Release Files: Laysan Albatross Returns To The Wild
The wayward Laysan Albatross that was found grounded in a meadow in Soquel, CA, is back in the wild after being released back to Monterey Bay. Thanks to the SPCA for Monterey County for doing the original rescue back in late March after local birders alerted the animal rescue group. After being transferred to International Bird Rescue, the albatross made an excellent recovery after two weeks in care.
Executive Director JD Bergeron transported the bird from our wildlife center in Fairfield to the Moss Landing Harbor. Big thanks to Fast Raft who donated their services to help transport the bird 10 miles off the coast. Bird lover and friend of Bird Rescue Jan Loomis was also helpful in arranging the trip. This trip out into the open ocean was a rare moment during the current pandemic and the small group involved were blessed with views of many seabirds, a few humpback whales, and a pod of orcas.
When the boat finally reached its destination, a nutrient-rich part of Monterey Bay, the boat was greeted by a Black-footed Albatross during the release of the former patient and was soon joined by a dozen more Black-footed Albatrosses, which also nest on Midway Atoll. It was a magic moment in nature after many weeks cooped up during the restrictions.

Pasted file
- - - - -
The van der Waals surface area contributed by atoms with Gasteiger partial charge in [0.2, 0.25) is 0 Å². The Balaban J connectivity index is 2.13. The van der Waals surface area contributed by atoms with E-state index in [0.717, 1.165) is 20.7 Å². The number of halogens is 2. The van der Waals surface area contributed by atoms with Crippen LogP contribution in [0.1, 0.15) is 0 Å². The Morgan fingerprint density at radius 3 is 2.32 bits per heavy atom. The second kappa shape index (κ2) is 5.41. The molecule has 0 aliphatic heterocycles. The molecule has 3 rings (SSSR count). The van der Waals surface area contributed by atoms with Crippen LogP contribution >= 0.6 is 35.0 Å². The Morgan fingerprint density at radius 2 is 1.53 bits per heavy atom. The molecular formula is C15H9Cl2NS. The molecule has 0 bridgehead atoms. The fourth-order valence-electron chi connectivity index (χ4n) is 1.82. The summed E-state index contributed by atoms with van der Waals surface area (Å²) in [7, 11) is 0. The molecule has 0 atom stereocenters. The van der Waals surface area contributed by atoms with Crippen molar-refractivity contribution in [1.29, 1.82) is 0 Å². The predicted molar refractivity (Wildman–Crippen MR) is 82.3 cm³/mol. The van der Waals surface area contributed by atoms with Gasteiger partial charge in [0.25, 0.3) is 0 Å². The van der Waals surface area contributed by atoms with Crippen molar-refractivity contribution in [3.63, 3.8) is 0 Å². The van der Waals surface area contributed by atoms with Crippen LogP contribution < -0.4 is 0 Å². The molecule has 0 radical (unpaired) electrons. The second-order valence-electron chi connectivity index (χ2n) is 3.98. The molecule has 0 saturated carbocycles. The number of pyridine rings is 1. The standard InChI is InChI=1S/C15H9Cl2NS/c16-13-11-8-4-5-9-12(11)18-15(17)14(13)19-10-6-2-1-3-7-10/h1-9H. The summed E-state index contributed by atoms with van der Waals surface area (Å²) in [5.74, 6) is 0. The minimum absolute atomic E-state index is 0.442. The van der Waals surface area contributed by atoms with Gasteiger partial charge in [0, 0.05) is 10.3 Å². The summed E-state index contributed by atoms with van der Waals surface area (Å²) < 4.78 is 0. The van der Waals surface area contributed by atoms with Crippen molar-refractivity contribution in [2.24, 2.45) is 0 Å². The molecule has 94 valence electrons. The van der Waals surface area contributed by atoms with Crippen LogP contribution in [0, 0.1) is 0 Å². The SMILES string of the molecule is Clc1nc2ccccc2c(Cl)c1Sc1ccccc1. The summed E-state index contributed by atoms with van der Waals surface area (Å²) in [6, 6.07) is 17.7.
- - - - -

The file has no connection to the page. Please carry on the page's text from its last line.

The bird’s release was dedicated to the late Shirley Doell who was one of the count leaders during the annual nesting albatross count on Midway Atoll. Bergeron met Doell several years ago when he volunteered to help count 600,000 nests on these northern Pacific Ocean islands.
With their tremendous 6½ foot wingspan, Laysan Albatross (Phoebastria immutabilis) can take advantage of prevailing winds to glide long distances – sometimes 300-400+ miles in one day. They breed on tiny islands in the North Pacific Ocean – especially Midway Atoll – about 3,000 miles from California.
The oldest known banded wild bird in the world is a Laysan Albatross named Wisdom. At 69 years old, Wisdom returns most years to Midway to renew her nest and hatch a chick – as she did again in December of 2018 but took a year off in 2019. To date she is believed to have hatched more than 40 chicks over the course of her life.
In the past, Laysan Albatrosses notably have been found as stowaways on container ships that travel the ocean highways. They have often been spotted resting or even building nests aboard these vessels. In recent years, we’ve also seen them picked up after crash landing in the Southern California desert. Read more
Bird Rescue relies on the generous support of the public to care for wildlife, including wayward birds blown off course, those injured in cruelty incidents, as well as those harmed by fishing gear and other human-caused injuries. Please donate